What do you know about lure bait?

What do you know about lure bait?

 

Before you go out on each expedition, you should learn more about the differences between the different types of bait. Lure has hundreds of different kinds of bait to choose from, so it's easy to pick the wrong bait. This guide will break down the hard bait and soft bait categories, and you can use this guide depending on the type of fish you are fishing and the waters you are fishing in.

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Hard bait

There is usually a tried and tested hard bait in the fishing buddy's bait inventory. Hard lures are more durable than soft lures, and they look more like they're meant for bigger fish. In addition, hard bait can make sounds and move like prey, which tends to give more chances of catching fish. Here are some of the more common hard lures that you can compare to your own library of lures.

Crankbait 

Little fat looks like little fish and it works best if you are prepared to fish shallow to medium dive areas and occasionally deep dives. You can reel it in while you're at Lure.

Minnow: Minnow mimics a tiny fish. Some float, while others dive into the water, shaking, clucking, splashing, and quivering to mimic what the fish like to prey on. You will catch many different kinds of fish with Minnows, so use caution when you have a specific fish in mind.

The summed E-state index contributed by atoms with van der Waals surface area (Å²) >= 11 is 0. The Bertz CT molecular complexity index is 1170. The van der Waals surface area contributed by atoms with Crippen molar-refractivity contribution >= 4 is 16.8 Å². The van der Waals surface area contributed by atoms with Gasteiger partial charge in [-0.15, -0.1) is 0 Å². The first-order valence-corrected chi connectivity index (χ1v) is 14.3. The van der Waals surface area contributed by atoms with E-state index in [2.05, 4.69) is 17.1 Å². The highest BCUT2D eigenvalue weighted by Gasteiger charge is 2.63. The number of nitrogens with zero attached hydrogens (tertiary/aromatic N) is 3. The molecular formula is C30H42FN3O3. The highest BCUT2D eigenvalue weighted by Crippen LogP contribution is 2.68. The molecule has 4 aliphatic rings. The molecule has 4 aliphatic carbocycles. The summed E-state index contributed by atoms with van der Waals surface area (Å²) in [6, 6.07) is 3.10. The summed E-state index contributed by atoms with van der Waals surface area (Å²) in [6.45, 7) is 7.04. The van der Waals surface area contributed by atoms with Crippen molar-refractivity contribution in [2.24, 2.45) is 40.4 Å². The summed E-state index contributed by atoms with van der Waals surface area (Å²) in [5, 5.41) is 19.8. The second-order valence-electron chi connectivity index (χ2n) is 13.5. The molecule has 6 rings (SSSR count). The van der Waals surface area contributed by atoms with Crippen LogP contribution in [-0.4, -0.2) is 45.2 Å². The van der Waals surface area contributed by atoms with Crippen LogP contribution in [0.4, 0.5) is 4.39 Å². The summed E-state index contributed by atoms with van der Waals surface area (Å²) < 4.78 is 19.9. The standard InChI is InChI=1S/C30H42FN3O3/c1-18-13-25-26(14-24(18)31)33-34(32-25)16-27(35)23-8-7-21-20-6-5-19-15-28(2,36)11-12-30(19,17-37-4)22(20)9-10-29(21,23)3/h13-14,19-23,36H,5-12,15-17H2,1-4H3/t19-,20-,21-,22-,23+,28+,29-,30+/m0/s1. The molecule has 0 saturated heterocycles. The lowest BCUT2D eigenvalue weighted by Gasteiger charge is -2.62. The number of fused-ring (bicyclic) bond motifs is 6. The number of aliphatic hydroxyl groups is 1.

Pencil 

Pencils are also called stick bait and walking bait. It is a special surface bait that you can use to catch larger fish, such as bass. Pencils are fairly old hard lures, dating back to 1910. It is divided into horizontal and vertical types. Horizontal pencil lures move side to side in the water, known as "dog walking" or "skating". Vertical pencils went out of fashion a long time ago, so you can basically only find horizontal pencils these days.

Now there is also a submerged pencil on the market, the advantage of submerged pencil is that the water layer is wider, and the way of uniform slow winding is the submerged pencil self-trembling in the middle and upper water layer, mainly for the tip of the mouth in the Chinese basin.

Popper 

This is a small hard bait that mimics the movement and shape of a bug floating on the surface of the water. When the bait suddenly jumps, it makes a sound to attract the target fish. In the post-spawning season, this bait is perfect for calm lake water.

Spoon

Sequins are some of the oldest types of bait, thought to have originated around the 1840s. They are simple in shape and color and are designed to reflect and mimic maimed or injured prey in the water. When you throw, you need to try several times to see what speed works best.

Spinnerbait

Composite sequins are good for attracting fish that like sport and glitter. The bait has small blades that push, rotate and reflect through the water, attracting fish to it. Fish like the motion and vibration of the bait in the water.

Flies 

Many fishers have fly baits, which are lures that mimic aquatic and terrestrial insects. They are ideal for fishing near salmon and trout streams. Playing fly fishing is a bit different, the technique and equipment is different because the fly bait is so light. A typical fly bait weighs only a few grams and is made of feathers, fluff, wire, thread and foam. Because it's light, you can't throw the fly bait directly into the water like normal lure.

 

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